• Jane Eyre - Charlotte Brontë. (I can still recall the sense of injustice I felt on Jane's behalf when I first read this as a child).
  • Wuthering Heights - Emily Brontë. (A classic that lives up to the hype. Packed with raw passion. I read it as a child, a young adult and an older adult and enjoyed it in a different way each time).
  • House of Leaves – Mark Z Danielewski. (A multi-layered tour de force, the most straightforward layer of which is a dark, supernatural thriller based on a wonderfully creepy idea).
  • The Poisonwood Bible - Barbara Kingsolver. (An absorbing novel told in several voices, every one of which is utterly convincing).
  • Atonement - Ian McEwan. (Possibly my favourite book of all time. Multi-layered and compelling, it benefits from a second reading. The second time through, I enjoyed the language and the intensity whereas the first time I was just desperate to find out what was going to happen).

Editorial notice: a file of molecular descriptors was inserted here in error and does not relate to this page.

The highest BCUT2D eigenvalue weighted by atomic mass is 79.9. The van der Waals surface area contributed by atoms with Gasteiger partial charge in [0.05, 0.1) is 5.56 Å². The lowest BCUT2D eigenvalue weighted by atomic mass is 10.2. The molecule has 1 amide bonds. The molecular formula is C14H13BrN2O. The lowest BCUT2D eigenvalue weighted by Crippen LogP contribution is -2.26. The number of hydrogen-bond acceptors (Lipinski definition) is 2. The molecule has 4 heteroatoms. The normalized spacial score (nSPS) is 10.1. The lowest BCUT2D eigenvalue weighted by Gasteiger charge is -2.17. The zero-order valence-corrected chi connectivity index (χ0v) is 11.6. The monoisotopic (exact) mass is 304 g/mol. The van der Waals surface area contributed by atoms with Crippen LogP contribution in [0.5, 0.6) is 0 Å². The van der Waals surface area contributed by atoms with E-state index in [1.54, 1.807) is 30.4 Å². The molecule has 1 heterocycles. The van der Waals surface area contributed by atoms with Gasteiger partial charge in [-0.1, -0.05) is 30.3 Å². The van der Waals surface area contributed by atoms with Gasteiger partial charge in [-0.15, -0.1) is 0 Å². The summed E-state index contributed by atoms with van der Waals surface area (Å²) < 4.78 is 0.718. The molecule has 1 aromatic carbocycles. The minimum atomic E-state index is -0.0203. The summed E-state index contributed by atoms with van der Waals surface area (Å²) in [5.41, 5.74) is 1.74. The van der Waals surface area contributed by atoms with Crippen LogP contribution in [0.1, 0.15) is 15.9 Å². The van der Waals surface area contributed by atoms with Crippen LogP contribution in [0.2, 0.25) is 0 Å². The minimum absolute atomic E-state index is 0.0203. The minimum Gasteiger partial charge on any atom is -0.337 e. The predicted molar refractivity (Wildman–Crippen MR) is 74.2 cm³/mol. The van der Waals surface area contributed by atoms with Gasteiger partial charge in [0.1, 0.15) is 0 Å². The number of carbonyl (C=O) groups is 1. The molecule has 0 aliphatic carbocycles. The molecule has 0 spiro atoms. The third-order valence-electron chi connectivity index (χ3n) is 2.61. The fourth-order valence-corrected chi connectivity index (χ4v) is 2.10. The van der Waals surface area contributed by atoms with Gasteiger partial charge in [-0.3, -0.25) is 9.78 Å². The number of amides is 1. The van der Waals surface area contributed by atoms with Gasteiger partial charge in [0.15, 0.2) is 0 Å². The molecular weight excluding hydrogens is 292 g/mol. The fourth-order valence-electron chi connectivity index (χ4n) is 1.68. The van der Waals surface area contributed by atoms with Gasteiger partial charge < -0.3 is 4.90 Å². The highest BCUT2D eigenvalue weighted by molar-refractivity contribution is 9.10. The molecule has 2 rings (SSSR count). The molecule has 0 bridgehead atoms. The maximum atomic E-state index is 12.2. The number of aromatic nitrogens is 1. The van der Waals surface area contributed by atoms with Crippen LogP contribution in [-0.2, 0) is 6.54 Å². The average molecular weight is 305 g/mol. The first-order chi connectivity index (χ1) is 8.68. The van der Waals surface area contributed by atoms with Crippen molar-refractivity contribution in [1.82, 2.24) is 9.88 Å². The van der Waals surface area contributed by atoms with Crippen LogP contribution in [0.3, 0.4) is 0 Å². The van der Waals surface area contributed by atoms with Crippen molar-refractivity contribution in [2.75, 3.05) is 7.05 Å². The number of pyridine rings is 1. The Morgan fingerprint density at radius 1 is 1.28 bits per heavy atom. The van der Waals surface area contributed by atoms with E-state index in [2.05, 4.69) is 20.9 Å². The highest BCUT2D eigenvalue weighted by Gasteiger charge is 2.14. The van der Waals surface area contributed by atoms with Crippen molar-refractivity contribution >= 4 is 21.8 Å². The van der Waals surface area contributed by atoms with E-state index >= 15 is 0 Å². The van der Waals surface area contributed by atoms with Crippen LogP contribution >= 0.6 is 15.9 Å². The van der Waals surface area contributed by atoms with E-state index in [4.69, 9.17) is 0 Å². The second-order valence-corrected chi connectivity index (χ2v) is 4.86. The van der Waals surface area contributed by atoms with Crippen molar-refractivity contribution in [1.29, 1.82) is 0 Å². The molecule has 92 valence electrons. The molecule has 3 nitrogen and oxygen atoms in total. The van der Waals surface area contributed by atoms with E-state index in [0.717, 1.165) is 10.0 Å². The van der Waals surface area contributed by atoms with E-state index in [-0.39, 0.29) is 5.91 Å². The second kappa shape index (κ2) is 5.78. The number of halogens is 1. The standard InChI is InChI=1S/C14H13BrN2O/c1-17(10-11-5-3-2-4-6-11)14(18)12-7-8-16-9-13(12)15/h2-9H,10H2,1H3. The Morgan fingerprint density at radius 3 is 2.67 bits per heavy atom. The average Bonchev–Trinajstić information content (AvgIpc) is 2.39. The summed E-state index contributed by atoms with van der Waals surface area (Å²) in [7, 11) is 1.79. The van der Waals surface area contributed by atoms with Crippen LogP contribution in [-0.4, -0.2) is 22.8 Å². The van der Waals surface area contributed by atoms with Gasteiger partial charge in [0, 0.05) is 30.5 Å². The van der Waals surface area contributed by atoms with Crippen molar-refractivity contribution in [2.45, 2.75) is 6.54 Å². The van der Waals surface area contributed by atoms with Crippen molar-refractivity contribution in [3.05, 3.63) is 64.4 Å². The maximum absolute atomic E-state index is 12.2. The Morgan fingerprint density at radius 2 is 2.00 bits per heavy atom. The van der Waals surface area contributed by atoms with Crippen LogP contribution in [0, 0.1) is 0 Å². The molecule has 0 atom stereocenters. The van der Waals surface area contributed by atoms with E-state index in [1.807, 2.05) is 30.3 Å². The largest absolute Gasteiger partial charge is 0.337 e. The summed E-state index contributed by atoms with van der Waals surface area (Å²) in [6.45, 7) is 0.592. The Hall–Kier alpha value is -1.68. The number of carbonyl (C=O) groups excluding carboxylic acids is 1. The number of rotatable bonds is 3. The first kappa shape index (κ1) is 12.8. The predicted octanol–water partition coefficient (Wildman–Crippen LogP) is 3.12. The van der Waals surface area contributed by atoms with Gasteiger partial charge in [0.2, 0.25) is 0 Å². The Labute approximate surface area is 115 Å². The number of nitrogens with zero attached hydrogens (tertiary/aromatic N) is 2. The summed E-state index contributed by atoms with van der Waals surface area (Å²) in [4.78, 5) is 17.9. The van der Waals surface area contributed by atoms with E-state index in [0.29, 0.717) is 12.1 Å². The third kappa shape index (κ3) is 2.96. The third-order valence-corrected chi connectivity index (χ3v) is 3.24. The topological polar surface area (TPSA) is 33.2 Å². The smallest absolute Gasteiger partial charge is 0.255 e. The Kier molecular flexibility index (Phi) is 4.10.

• A Thousand Acres – Jane Smiley. (A brilliant modern-day rework of a classic story).
  • Waterland – Graham Swift. (Atmospheric).
  • 100 Years of Solitude - Gabriel García Márquez. (Quintessential magic realism).
  • Sexing the Cherry – Jeanette Winterson. (More magic realism from one of the most intelligent and inventive authors I've encountered).
  • The Grapes of Wrath - John Steinbeck. (Powerful, raw and moving).
  • Germinal – Emile Zola. (Gritty and grim with a tension that builds to exploding point).
  • The World According to Garp – John Irving. (Funny, clever, readable and touching).
  • The Reader - Bernard Schlink. (A brilliant exploration of Germany's struggle to come to terms with the second world war).